|Publication number||USRE33316 E|
|Application number||US 07/377,122|
|Publication date||Aug 28, 1990|
|Filing date||Jul 10, 1989|
|Priority date||Mar 18, 1986|
|Publication number||07377122, 377122, US RE33316 E, US RE33316E, US-E-RE33316, USRE33316 E, USRE33316E|
|Inventors||Yuji Katsuta, Sumio Kita, Sakuharu Takano|
|Original Assignee||Sharp Kabushiki Kaisha|
|Export Citation||BiBTeX, EndNote, RefMan|
|Patent Citations (9), Referenced by (41), Classifications (12), Legal Events (3)|
|External Links: USPTO, USPTO Assignment, Espacenet|
This invention relates to an apparatus for cataloging and retrieving image data obtained from original scannable documents (hereinafter simply referred to as originals) such as printed sheets of paper and drawings which have been converted into image signals.
Electronic files are becoming available as a practical device for managing documents and drawings which are now produced in large quantities. When originals such as documents are cataloged in an electronic file, they are converted into image data (hereinafter also referred to as primary data) and search data (hereinafter also referred to as secondary data) are attached to them for use when the primary data are retrieved. There are many situations, however, wherein secondary data alone cannot effectively identify the desired primary data and the primary data must be displaced eventually to enable the user to decide which data are being desired. Since the display of primary data takes several seconds, the procedure is time-consuming and cumbersome.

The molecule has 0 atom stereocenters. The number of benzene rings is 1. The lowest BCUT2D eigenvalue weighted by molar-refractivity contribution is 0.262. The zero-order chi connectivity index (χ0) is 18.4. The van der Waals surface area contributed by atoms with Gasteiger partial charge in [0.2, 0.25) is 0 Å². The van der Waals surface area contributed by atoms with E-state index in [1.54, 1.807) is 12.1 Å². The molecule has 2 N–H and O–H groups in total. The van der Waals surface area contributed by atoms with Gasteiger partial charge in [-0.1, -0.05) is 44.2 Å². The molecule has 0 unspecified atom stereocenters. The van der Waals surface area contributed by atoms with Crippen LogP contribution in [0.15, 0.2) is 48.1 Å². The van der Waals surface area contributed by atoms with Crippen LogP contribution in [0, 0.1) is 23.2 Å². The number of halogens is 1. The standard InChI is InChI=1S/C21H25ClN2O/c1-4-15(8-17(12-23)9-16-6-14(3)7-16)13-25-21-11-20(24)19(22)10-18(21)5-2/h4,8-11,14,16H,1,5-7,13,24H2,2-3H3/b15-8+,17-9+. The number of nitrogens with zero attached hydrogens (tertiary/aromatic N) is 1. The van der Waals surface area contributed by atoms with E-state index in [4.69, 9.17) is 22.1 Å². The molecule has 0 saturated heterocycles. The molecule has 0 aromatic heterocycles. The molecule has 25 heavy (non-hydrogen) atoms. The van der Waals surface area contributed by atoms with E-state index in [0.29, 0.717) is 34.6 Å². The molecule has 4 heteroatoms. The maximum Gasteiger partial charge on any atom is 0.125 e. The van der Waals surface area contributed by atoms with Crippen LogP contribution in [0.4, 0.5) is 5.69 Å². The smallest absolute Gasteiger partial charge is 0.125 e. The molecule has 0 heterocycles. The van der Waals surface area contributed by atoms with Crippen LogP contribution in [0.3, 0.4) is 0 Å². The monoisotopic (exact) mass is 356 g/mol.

It is therefore an object of the present invention to provide an apparatus with which image data can be cataloged into and retrieved from an electronic file easily and efficiently.
In one aspect of the present invention, the above and other objects are achieved by providing the data cataloging and retrieving apparatus including a memory device for storing image data obtained by converting documents into image signals, search data for use when the image data are retrieved and reduced image data obtained by thinning the aforementioned image data and a display device for displaying within a unit time period a plurality of reduced image data. In another aspect of the present invention, the display device is adapted to display not only the aforementioned search data but also the reduced image data corresponding to the search data. The apparatus checks whether a certain specified key is being operated and, if it is, a display is made of the reduced image data stored in the memory device. When the key is released, the image data corresponding to the reduced image data then in display are retrieved from the memory device and displayed in the display device.
The accompanying drawings, which are incorporated in and form a part of the specification, illustrate embodiments of the present invention and, together with the description, explain the principles of the invention. In the drawings:
FIG. 1 is a block diagram showing the structure of an apparatus for cataloging retrieving image data embodying the present invention,
FIG. 2 is a flow chart showing the operation of the apparatus of FIG. 1 for cataloging data,
FIG. 3 is a schematic drawing of a display made during a search program,
FIG. 4 is a schematic drawing of a display made during another search program, and
FIG. 5 is a flow chart of a search program which may be performed with an apparatus shown in FIG. 1.